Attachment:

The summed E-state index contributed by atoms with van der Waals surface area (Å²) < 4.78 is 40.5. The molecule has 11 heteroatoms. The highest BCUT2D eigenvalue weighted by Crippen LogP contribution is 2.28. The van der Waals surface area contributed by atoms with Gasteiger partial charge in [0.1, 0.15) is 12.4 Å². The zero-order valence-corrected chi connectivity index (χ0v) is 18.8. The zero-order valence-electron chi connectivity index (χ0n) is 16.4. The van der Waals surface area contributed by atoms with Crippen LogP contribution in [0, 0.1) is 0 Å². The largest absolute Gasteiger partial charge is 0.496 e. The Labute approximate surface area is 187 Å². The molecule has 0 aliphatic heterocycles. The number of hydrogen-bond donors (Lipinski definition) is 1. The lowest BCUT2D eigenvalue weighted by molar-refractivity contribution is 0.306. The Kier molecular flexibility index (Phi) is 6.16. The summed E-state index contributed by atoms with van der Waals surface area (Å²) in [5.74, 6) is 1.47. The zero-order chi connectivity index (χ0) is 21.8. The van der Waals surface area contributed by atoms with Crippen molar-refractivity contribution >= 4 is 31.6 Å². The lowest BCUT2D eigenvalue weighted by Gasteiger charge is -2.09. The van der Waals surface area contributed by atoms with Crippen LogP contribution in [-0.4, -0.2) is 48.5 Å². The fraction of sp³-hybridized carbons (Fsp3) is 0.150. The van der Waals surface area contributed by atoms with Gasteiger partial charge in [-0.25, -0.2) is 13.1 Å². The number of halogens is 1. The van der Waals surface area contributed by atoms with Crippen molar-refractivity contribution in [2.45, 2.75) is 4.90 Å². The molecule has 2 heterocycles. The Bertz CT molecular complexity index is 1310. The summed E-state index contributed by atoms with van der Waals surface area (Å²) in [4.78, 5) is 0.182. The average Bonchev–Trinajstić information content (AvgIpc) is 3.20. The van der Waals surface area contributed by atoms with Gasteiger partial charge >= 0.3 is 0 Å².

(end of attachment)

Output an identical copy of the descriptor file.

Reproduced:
The summed E-state index contributed by atoms with van der Waals surface area (Å²) < 4.78 is 40.5. The molecule has 11 heteroatoms. The highest BCUT2D eigenvalue weighted by Crippen LogP contribution is 2.28. The van der Waals surface area contributed by atoms with Gasteiger partial charge in [0.1, 0.15) is 12.4 Å². The zero-order valence-corrected chi connectivity index (χ0v) is 18.8. The zero-order valence-electron chi connectivity index (χ0n) is 16.4. The van der Waals surface area contributed by atoms with Crippen LogP contribution in [0, 0.1) is 0 Å². The largest absolute Gasteiger partial charge is 0.496 e. The Labute approximate surface area is 187 Å². The molecule has 0 aliphatic heterocycles. The number of hydrogen-bond donors (Lipinski definition) is 1. The lowest BCUT2D eigenvalue weighted by molar-refractivity contribution is 0.306. The Kier molecular flexibility index (Phi) is 6.16. The summed E-state index contributed by atoms with van der Waals surface area (Å²) in [5.74, 6) is 1.47. The zero-order chi connectivity index (χ0) is 21.8. The van der Waals surface area contributed by atoms with Crippen molar-refractivity contribution >= 4 is 31.6 Å². The lowest BCUT2D eigenvalue weighted by Gasteiger charge is -2.09. The van der Waals surface area contributed by atoms with Crippen LogP contribution in [-0.4, -0.2) is 48.5 Å². The fraction of sp³-hybridized carbons (Fsp3) is 0.150. The van der Waals surface area contributed by atoms with Gasteiger partial charge in [-0.25, -0.2) is 13.1 Å². The number of halogens is 1. The van der Waals surface area contributed by atoms with Crippen molar-refractivity contribution in [2.45, 2.75) is 4.90 Å². The molecule has 2 heterocycles. The Bertz CT molecular complexity index is 1310. The summed E-state index contributed by atoms with van der Waals surface area (Å²) in [4.78, 5) is 0.182. The average Bonchev–Trinajstić information content (AvgIpc) is 3.20. The van der Waals surface area contributed by atoms with Gasteiger partial charge >= 0.3 is 0 Å².